Each of these extension configurations is unique to every Hyper-V Extensible Switch instance and is therefore more secure.

Supported extensions on Windows Server 2012

Extension monitoring allows you to easily see traffic statistics relating to different layers.

There are extensions that are able to learn the flow of traffic to your network by looking at the workload life cycle of your virtual machines. This helps you to optimize the network for it to perform better.

Further, there are extensions that can deny stop state changes that are harmful.  These extensions provide you with the tools you need to improve management, diagnostics and performance.

Lastly, one Hyper-V Extensible Switch can host multiple extensions.  This lets you to cut on costs while also giving you better security and ease in management.

2. Infrastructure Flexibility

Robert Mullins at eWeek.com wrote that Microsoft has announced that its Windows Server 2012 with Hyper-V will enable them to get VMware users into the fold.

With Windows Server 2008, you are able to use VLANs to isolate your networks but as you grow larger, this becomes more and more difficult and complex.  So much so that it becomes very difficult to manage your networks on a larger scale. Windows Server 2012 takes care of this problem by foregoing the use of VLANs by using Hyper-V Network Virtualization.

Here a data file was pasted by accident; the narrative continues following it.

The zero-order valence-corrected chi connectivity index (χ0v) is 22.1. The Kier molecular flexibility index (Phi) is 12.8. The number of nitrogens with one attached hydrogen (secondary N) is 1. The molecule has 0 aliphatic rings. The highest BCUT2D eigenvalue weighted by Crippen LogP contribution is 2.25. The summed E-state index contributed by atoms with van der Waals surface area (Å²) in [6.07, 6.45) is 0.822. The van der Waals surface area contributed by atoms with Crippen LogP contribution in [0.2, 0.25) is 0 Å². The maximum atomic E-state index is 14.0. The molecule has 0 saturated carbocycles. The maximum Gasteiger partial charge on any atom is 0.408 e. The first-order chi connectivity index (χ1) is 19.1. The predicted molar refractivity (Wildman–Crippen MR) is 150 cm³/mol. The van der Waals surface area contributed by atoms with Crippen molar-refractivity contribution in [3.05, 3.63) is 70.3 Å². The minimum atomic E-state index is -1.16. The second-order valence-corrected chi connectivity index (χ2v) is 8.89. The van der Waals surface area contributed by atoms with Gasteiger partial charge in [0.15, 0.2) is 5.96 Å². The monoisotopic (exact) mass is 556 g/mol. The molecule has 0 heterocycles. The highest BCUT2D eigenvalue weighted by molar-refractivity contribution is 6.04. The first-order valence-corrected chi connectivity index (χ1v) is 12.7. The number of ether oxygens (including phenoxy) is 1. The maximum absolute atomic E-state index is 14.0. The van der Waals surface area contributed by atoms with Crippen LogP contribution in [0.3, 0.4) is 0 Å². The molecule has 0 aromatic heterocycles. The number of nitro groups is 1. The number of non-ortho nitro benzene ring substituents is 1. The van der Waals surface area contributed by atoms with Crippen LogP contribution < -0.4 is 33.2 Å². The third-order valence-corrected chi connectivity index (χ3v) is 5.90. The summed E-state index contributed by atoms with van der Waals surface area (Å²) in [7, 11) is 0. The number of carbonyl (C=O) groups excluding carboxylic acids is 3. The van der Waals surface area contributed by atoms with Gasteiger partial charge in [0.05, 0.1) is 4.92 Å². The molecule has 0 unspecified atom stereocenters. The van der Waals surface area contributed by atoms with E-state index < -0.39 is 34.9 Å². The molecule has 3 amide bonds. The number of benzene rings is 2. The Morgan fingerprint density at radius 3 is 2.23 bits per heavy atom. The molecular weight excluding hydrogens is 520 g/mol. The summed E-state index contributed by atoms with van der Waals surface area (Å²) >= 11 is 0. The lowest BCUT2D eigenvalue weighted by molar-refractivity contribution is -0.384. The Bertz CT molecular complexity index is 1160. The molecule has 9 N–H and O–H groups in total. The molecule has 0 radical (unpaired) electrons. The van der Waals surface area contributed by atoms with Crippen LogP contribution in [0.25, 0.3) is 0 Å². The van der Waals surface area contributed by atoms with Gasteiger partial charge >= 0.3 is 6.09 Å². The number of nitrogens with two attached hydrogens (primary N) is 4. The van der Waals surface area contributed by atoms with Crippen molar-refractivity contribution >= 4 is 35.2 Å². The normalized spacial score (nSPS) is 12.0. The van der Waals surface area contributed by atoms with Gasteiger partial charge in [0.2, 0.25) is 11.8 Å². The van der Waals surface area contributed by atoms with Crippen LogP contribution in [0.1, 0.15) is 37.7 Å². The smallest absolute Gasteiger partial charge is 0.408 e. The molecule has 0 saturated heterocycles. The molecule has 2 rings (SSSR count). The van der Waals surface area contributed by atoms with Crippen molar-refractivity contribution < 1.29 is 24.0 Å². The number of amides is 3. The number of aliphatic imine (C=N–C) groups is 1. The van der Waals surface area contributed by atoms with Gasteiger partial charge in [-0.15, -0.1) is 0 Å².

Hyper-V Network Virtualization enables you to move virtual machines when you need to. You do not have to worry about hierarchical IP address provisioning across your virtual machines.  This means that you would not need new hardware such as switches, appliances and servers.

Other features that are present on Windows Server 2012 and that are not to be found on 2008:

  • IP Address Rewrite
  • Generic Routing Encapsulation - allows you to lessen the burden on your switches
  • Live storage migration - allows you to migrate virtual hard disks without shutting down the machine.

Features that were partially supported on Windows Server 2008 that are improved in Server 2012:

  • Live migration: allows users to move a live machine from one VM to another without having any down time.  In Windows Server 2012, however, you will be able to migrate several machines simultaneously.  What's more, unlike in Windows Server 2008, live migrations are no longer limited to a cluster.
  • Importing virtual machines: Windows Server 2012 gives you an easier way to import and copy virtual machines.
  • Snapshot merging: Windows Server 2012 provides a way for you to merge snapshots into a running virtual machine.
  • Automation support: There are over 150 Hyper-V cmdlets that are built into Windows Server 2012 so you do not need to have development skills to automate tasks.

3. Higher Capacity Servers

With Windows Server 2012 you can now configure:

  • 320 logical processors, up from 64
  • 4 terabytes of physical memory, up from 1 terabyte
  • 64 virtual processors, up from 4